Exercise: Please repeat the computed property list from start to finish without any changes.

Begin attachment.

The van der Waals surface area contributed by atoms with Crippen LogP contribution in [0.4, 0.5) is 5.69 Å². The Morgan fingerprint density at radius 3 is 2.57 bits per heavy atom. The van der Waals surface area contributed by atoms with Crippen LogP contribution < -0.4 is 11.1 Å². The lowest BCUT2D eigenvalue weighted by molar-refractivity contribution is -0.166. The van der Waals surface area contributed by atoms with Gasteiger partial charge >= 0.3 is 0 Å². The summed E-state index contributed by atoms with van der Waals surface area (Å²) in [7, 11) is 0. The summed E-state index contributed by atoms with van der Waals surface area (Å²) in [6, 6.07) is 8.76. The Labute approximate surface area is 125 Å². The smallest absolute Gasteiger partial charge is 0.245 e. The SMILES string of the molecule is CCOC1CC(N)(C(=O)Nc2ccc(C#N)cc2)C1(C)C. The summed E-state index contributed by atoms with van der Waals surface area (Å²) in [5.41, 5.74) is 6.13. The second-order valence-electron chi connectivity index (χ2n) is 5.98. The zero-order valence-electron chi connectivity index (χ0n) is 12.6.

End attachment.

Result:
The van der Waals surface area contributed by atoms with Crippen LogP contribution in [0.4, 0.5) is 5.69 Å². The Morgan fingerprint density at radius 3 is 2.57 bits per heavy atom. The van der Waals surface area contributed by atoms with Crippen LogP contribution < -0.4 is 11.1 Å². The lowest BCUT2D eigenvalue weighted by molar-refractivity contribution is -0.166. The van der Waals surface area contributed by atoms with Gasteiger partial charge >= 0.3 is 0 Å². The summed E-state index contributed by atoms with van der Waals surface area (Å²) in [7, 11) is 0. The summed E-state index contributed by atoms with van der Waals surface area (Å²) in [6, 6.07) is 8.76. The Labute approximate surface area is 125 Å². The smallest absolute Gasteiger partial charge is 0.245 e. The SMILES string of the molecule is CCOC1CC(N)(C(=O)Nc2ccc(C#N)cc2)C1(C)C. The summed E-state index contributed by atoms with van der Waals surface area (Å²) in [5.41, 5.74) is 6.13. The second-order valence-electron chi connectivity index (χ2n) is 5.98. The zero-order valence-electron chi connectivity index (χ0n) is 12.6.